Excerpted from "Sacred Stories: A Celebration of the Power of Story to Transform and Heal."
Once upon a time, there lived a husband and wife in a far away country. Every morning, the husband would wake up, get dressed, eat breakfast, and sit on a bench outside his house. Then he would watch the world go by all day long.
Meanwhile, his wife would wake up, fetch water, chop wood, light the fire, cook breakfast, sweep the floor, and wash their clothes. As you can imagine, the two quarreled constantly about this.
"Why do you sit there like a bump on a log doing nothing?" the wife would ask.
The husband would say, "I am thinking deep thoughts."
"As deep as a pig's tail is long!" she would cry out.
The two would argue back and forth. One day, their calf broke out of the barn as the husband was sitting on the bench and the wife was rushing around doing chores. The wife turned to the husband and asked, "Why don't you water the calf? You should at least do that. That's man's work."
The husband replied, "I inherited a flock of sheep from my father. A shepherd takes care of them and gives us cheese, milk, and wool. That's enough for us to live on. So that's enough work for me. Besides, the ancient prophets say that when a man speaks, a woman should obey. I say you should take care of the calf."
"A woman will obey when a real man speaks," she exclaimed. "Not donkey droppings like you."
They argued all morning and all afternoon. Then they both had the same idea. They turned to each other and said, "I know. The first one who speaks will have to take care of the calf from now on." They nodded in agreement and went to bed without speaking.
"I'm too smart for her tricks."
The next morning, the husband woke up. He went out and sat on his bench as usual. His wife arose, chopped wood, lit the fire, and washed the clothes. She realized that if she stayed home any longer, watching her husband doing nothing, she would have to speak. So she quickly finished all her chores, put on her veil, and went to visit a friend.
"This is strange," the husband thought to himself. "My wife never leaves home this early. She must be up to something."
A little later, a beggar came by, saw the husband, and asked for food and money. The husband was about to say something when he caught himself. "Ah, ha," he thought, "my wife has sent this man to make me talk. But I'm too smart for her tricks. No matter what happens, I won't speak."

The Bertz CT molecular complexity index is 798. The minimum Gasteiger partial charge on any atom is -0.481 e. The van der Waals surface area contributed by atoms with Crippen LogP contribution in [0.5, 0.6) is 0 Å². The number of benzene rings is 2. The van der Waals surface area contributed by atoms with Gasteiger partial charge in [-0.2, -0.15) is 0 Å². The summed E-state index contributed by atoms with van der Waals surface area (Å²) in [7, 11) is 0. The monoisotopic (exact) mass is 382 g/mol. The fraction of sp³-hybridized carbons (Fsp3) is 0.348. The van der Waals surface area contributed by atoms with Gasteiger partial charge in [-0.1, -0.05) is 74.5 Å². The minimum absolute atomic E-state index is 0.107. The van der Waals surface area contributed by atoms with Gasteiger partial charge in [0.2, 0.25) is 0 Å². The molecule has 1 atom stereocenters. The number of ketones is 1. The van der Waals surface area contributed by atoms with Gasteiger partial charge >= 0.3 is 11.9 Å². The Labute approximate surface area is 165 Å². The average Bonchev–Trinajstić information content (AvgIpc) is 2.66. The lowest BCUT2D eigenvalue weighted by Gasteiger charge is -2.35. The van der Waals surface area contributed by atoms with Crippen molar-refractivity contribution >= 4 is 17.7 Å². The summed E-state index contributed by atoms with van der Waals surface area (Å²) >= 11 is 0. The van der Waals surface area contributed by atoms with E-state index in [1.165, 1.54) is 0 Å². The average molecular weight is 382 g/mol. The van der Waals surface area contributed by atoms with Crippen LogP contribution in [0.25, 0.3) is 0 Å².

The beggar asked several times, then decided that the man must be a deaf-mute. He went into the house and saw that is was full of cheese and bread. He ate everything and left. The husband was furious but would not allow himself to say a word.
While he was fuming, a barber came by and offered to trim his beard. The husband was about to say yes when he caught himself. "My wife is trying another trick," he thought. "but if heaven should fall to earth, I will not speak."
The barber asked again, then decided that the man must be a deaf-mute. But because the husband's beard really did need trimming, the barber went ahead and trimmed his beard. Then the barber motioned for money. The husband was silent. The barber became angry and said, "If you don't pay me, I'll shave off your beard and cut your hair so you look like a woman." The husband still did not speak or offer money. So the barber shaved off the husband's beard and cut his hair like a woman's. Then he left in a huff.
The husband was furious. He thought about all the different ways he would punish his wife. He vowed that he was going to win their bet no matter what.
A little while later, an old woman came up, selling cosmetics and beauty treatments. She was nearsighted and mistook the husband for a woman. So she hurried up and said, "Dear lady, what are you doing sitting outside without a veil? Have you no father or husband to take care of you?" The husband thought his wife must be very desperate to try all these tricks.
The old woman repeated her question, then decided that the woman must be a deaf-mute. "My goodness, how sad," she thought. "A deaf-mute and so ugly, too. Well, at least I know how to make women beautiful." She took out rouge, lipstick, and powder and put it on the husband's face. Then she motioned for money. But the husband still refused to say anything. So the old woman reached into his pockets, took all the money he had, and left.
While the husband was sitting there, thinking of how he would punish his wife for these tricks, a thief came by. He thought it strange that a young woman should be sitting in public without a veil, especially an ugly woman. So he went to her and said, "Dear lady, what are you doing sitting out here without a veil? Have you no father or husband to take care of you?
The husband refused to answer. "My wife still won't give up!" the thought. So the thief decided that the woman must be a deaf-mute. He went into the house and saw that it was full of costly carpets, vases, and clothes. He packed everything he could into a bag and left, waving to the husband.
The husband almost rolled over with laughter, thinking of how desperate his wife must be to win the wager. "No matter what my wife does," he thought, "I will not lose this bet."
By then it was midday. The poor calf had not had any food or water. So it broke out of the barn and ran around the village square, making a ruckus. The wife heard the noise from their friend's and came running to see what was the matter. "How did the calf break loose?" she wondered. "My husband must be up to something."